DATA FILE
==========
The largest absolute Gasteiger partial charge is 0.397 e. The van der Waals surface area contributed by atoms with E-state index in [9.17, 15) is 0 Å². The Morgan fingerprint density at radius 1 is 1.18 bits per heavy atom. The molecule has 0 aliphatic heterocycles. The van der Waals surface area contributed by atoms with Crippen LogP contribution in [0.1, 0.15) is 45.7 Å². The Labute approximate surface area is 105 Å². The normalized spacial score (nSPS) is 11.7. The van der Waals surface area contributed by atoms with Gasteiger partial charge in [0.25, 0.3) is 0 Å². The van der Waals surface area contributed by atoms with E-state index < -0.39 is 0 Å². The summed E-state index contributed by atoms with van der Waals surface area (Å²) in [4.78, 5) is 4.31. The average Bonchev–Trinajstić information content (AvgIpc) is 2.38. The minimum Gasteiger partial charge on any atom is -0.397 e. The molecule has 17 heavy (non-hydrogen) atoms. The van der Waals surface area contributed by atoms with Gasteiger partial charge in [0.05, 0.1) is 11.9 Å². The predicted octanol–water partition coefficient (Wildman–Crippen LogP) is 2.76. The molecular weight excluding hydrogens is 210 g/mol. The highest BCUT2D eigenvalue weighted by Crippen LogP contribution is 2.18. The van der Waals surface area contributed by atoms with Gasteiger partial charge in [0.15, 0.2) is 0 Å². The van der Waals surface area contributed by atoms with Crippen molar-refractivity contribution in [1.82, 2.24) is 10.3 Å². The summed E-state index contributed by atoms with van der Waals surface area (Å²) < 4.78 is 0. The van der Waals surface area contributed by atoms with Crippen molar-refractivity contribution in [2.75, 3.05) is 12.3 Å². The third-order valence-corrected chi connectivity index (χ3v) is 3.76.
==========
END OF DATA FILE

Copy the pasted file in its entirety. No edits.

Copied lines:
The largest absolute Gasteiger partial charge is 0.397 e. The van der Waals surface area contributed by atoms with E-state index in [9.17, 15) is 0 Å². The Morgan fingerprint density at radius 1 is 1.18 bits per heavy atom. The molecule has 0 aliphatic heterocycles. The van der Waals surface area contributed by atoms with Crippen LogP contribution in [0.1, 0.15) is 45.7 Å². The Labute approximate surface area is 105 Å². The normalized spacial score (nSPS) is 11.7. The van der Waals surface area contributed by atoms with Gasteiger partial charge in [0.25, 0.3) is 0 Å². The van der Waals surface area contributed by atoms with E-state index < -0.39 is 0 Å². The summed E-state index contributed by atoms with van der Waals surface area (Å²) in [4.78, 5) is 4.31. The average Bonchev–Trinajstić information content (AvgIpc) is 2.38. The minimum Gasteiger partial charge on any atom is -0.397 e. The molecule has 17 heavy (non-hydrogen) atoms. The van der Waals surface area contributed by atoms with Gasteiger partial charge in [0.05, 0.1) is 11.9 Å². The predicted octanol–water partition coefficient (Wildman–Crippen LogP) is 2.76. The molecular weight excluding hydrogens is 210 g/mol. The highest BCUT2D eigenvalue weighted by Crippen LogP contribution is 2.18. The van der Waals surface area contributed by atoms with Gasteiger partial charge in [0.15, 0.2) is 0 Å². The van der Waals surface area contributed by atoms with Crippen molar-refractivity contribution in [1.82, 2.24) is 10.3 Å². The summed E-state index contributed by atoms with van der Waals surface area (Å²) < 4.78 is 0. The van der Waals surface area contributed by atoms with Crippen molar-refractivity contribution in [2.75, 3.05) is 12.3 Å². The third-order valence-corrected chi connectivity index (χ3v) is 3.76.